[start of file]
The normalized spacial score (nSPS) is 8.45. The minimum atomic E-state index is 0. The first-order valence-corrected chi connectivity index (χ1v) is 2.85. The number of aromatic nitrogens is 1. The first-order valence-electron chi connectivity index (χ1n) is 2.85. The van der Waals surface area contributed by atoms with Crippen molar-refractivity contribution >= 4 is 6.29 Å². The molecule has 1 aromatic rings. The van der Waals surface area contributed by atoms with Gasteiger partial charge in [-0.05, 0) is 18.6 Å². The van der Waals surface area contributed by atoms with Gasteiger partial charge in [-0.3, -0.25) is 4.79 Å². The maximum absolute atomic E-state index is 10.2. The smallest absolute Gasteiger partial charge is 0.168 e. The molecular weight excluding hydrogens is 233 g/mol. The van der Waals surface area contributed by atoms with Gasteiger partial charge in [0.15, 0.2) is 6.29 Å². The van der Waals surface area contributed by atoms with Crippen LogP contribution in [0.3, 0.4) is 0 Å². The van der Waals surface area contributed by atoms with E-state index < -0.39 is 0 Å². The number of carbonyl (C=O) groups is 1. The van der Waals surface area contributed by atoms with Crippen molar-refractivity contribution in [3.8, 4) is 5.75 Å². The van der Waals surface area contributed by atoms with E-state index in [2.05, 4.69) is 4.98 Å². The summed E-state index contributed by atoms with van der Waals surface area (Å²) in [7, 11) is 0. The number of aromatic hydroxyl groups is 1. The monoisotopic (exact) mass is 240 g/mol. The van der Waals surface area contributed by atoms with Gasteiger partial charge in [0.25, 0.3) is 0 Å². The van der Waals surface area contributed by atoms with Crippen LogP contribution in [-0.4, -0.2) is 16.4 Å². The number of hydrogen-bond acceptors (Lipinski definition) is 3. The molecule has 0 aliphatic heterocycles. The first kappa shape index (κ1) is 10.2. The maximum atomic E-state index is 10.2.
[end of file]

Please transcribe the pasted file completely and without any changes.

The normalized spacial score (nSPS) is 8.45. The minimum atomic E-state index is 0. The first-order valence-corrected chi connectivity index (χ1v) is 2.85. The number of aromatic nitrogens is 1. The first-order valence-electron chi connectivity index (χ1n) is 2.85. The van der Waals surface area contributed by atoms with Crippen molar-refractivity contribution >= 4 is 6.29 Å². The molecule has 1 aromatic rings. The van der Waals surface area contributed by atoms with Gasteiger partial charge in [-0.05, 0) is 18.6 Å². The van der Waals surface area contributed by atoms with Gasteiger partial charge in [-0.3, -0.25) is 4.79 Å². The maximum absolute atomic E-state index is 10.2. The smallest absolute Gasteiger partial charge is 0.168 e. The molecular weight excluding hydrogens is 233 g/mol. The van der Waals surface area contributed by atoms with Gasteiger partial charge in [0.15, 0.2) is 6.29 Å². The van der Waals surface area contributed by atoms with Crippen LogP contribution in [0.3, 0.4) is 0 Å². The van der Waals surface area contributed by atoms with E-state index < -0.39 is 0 Å². The number of carbonyl (C=O) groups is 1. The van der Waals surface area contributed by atoms with Crippen molar-refractivity contribution in [3.8, 4) is 5.75 Å². The van der Waals surface area contributed by atoms with E-state index in [2.05, 4.69) is 4.98 Å². The summed E-state index contributed by atoms with van der Waals surface area (Å²) in [7, 11) is 0. The number of aromatic hydroxyl groups is 1. The monoisotopic (exact) mass is 240 g/mol. The van der Waals surface area contributed by atoms with Gasteiger partial charge in [0.25, 0.3) is 0 Å². The van der Waals surface area contributed by atoms with Crippen LogP contribution in [-0.4, -0.2) is 16.4 Å². The number of hydrogen-bond acceptors (Lipinski definition) is 3. The molecule has 0 aliphatic heterocycles. The first kappa shape index (κ1) is 10.2. The maximum atomic E-state index is 10.2.